They also have some drawbacks. Tree, buildings, and terrain can conspire to hide the sun. Heat buildup under the array reduces PV efficiency. The arrays add structural and wind stress to the supporting roof. The roofline may not be oriented to provide optimal surface area to the sun and may not be of sufficient surface area to provide adequate power for the home. Finally (my favorite), roof-mounted PV arrays provide the perfect hiding place for your kid’s Frisbee.

The article below reports that an Israeli company, Solaris Synergy (, has developed a scalable, floating array that takes advantage of large bodies of water. A floating array has the advantage of an unobstructed view of the sky. Further, the water serves to cool the array by dissipating heat, increasing efficiency.

The following article can be found at Israel National News,

by Gavriel Queenann

Israel's Solaris Synergy is one of the companies to see a future in floating solar panels, Green Economy reports.

Such panels would float on agricultural and mining ponds, hydroelectric reservoirs and canals, and similar locations.

In addition to being an efficient use of space, floating solar panels have other economic benefits attached. First, they minimize the use of steel, which is the main cost in the production of land-based panels. Second, the water's cooling effect can increase electricity production over typical ground-mounted systems. And third, a solar system floating on water also reduces water evaporation 70%, while inhibiting destructive algae growth by blocking sunlight on the water.
Solaris engineers say such systems can produce up to 2 MW of electricity per mile.

Solaris has installed its first live floating concentrated photovoltaic (F-CPV) system connected to the Israel Electric Corporation (IEC) grid. The system is based at the Arava Institute for Environmental Studies' Center for Renewable Energy and Energy Conservation located on Kibbutz Ketura, 30 kilometers north of Eilat.

The project is part of Capital Nature Experimentum, a verification and inspection center for new technologies developed by renewable energy companies.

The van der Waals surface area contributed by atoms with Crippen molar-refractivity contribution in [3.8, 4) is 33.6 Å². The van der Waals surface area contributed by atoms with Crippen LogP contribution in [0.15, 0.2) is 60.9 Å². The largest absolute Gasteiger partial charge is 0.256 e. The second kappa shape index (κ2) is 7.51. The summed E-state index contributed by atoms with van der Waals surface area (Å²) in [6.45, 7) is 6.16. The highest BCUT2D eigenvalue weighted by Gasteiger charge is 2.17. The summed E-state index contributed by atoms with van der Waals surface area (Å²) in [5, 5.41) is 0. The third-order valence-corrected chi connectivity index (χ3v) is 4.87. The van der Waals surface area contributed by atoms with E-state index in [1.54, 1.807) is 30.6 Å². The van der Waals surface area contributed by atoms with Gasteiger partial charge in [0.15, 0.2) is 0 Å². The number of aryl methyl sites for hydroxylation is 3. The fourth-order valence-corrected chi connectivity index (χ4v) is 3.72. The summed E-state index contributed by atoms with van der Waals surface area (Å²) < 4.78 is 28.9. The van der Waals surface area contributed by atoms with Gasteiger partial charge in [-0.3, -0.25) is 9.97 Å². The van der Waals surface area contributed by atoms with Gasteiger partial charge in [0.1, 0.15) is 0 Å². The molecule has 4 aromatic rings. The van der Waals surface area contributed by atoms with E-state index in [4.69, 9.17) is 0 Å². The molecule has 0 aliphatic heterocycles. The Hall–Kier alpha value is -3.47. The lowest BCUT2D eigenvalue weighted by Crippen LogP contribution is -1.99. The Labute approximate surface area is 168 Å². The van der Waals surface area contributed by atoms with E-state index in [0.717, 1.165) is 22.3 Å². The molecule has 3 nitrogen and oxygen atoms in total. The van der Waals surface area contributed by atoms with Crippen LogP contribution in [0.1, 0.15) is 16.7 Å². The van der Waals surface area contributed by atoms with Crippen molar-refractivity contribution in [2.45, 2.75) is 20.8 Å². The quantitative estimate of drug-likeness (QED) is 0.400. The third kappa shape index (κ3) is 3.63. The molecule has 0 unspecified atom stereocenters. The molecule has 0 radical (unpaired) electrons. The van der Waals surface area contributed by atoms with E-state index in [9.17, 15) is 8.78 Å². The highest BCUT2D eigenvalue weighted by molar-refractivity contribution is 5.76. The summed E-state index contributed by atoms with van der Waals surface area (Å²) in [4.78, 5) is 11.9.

"This installation is a milestone for us," Solaris Synery CEO Yossi Fisher said. "We're confident that it's just the first of many future Solaris implementations in Israel and throughout the world."

Solaris Synergy also plans to float a solar array on a reservoir in the south of France in a trial with French utility EDF.

Monday, April 25, 2011

JEB Little Creek-Fort Story Celebrate Earth Day

As reported in last Friday’s Virginian-Pilot, Joint Expeditionary Base Little Creek-Fort Story commemorated Earth Day by commissioning three residential-style wind turbines. The units selected were the Skystream 3.7, rated at 400 kWh/mo. Therefore, the total rated capacity is 1200 kWh/mo of renewable energy. If the project simply stopped there, it might have amounted to a “feel good” project, but additional plans include the installation of photovoltaic arrays. This is a very small part of the U.S. Navy’s determination to derive 50 percent of its total energy needs met through non-polluting, renewable energy by 2020.

Small wind turbines represent an increasing segment of the alternative energy market. Of course, your site must be suitable for wind energy in order for anyone to derive any benefit. In the case of JEB Little Creek-Fort Story, these turbines are placed close to the shore, in line with consistent coastal breezes. In fact, initial readings exceed the rated capacity (500 kWh vs. 400).

According to Kevin Pepper, the base resource efficiency manager, the small wind turbines are merely a test project. As these systems prove themselves, the turbines will pave the way for more distributed power generation throughout the facility.

I looked into the manufacturer’s web site ( and found some interesting features. For one, the static inverter is housed within the nacelle. Control and monitoring is linked via wireless 2-way remote system that provides a simplified user interface on a personal computer. The system uses a down-wind turbine configuration, simplifying control. The entire set of three turbines cost $89,000.

Friday, April 22, 2011

Home Insurance for Those Living 'Off The Grid'